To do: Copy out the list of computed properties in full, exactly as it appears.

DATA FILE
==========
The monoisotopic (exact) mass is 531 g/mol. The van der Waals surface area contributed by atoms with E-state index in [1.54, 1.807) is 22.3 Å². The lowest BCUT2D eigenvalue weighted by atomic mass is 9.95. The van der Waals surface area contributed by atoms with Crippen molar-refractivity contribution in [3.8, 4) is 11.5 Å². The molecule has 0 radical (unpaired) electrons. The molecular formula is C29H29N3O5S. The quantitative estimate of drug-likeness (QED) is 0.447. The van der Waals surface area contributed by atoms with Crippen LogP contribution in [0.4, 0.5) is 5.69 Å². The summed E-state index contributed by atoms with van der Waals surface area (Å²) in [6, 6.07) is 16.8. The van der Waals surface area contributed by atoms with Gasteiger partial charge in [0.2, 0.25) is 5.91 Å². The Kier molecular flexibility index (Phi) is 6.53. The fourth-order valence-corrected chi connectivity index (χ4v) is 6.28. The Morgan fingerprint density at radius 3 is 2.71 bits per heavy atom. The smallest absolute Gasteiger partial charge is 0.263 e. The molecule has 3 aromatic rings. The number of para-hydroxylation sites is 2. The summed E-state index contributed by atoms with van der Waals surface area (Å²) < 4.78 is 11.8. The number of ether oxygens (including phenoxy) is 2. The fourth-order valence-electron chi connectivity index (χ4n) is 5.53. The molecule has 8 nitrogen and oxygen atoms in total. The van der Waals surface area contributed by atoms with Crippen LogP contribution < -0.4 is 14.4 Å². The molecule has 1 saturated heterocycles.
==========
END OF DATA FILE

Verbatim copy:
The monoisotopic (exact) mass is 531 g/mol. The van der Waals surface area contributed by atoms with E-state index in [1.54, 1.807) is 22.3 Å². The lowest BCUT2D eigenvalue weighted by atomic mass is 9.95. The van der Waals surface area contributed by atoms with Crippen molar-refractivity contribution in [3.8, 4) is 11.5 Å². The molecule has 0 radical (unpaired) electrons. The molecular formula is C29H29N3O5S. The quantitative estimate of drug-likeness (QED) is 0.447. The van der Waals surface area contributed by atoms with Crippen LogP contribution in [0.4, 0.5) is 5.69 Å². The summed E-state index contributed by atoms with van der Waals surface area (Å²) in [6, 6.07) is 16.8. The van der Waals surface area contributed by atoms with Gasteiger partial charge in [0.2, 0.25) is 5.91 Å². The Kier molecular flexibility index (Phi) is 6.53. The fourth-order valence-corrected chi connectivity index (χ4v) is 6.28. The Morgan fingerprint density at radius 3 is 2.71 bits per heavy atom. The smallest absolute Gasteiger partial charge is 0.263 e. The molecule has 3 aromatic rings. The number of para-hydroxylation sites is 2. The summed E-state index contributed by atoms with van der Waals surface area (Å²) < 4.78 is 11.8. The number of ether oxygens (including phenoxy) is 2. The fourth-order valence-electron chi connectivity index (χ4n) is 5.53. The molecule has 8 nitrogen and oxygen atoms in total. The van der Waals surface area contributed by atoms with Crippen LogP contribution < -0.4 is 14.4 Å². The molecule has 1 saturated heterocycles.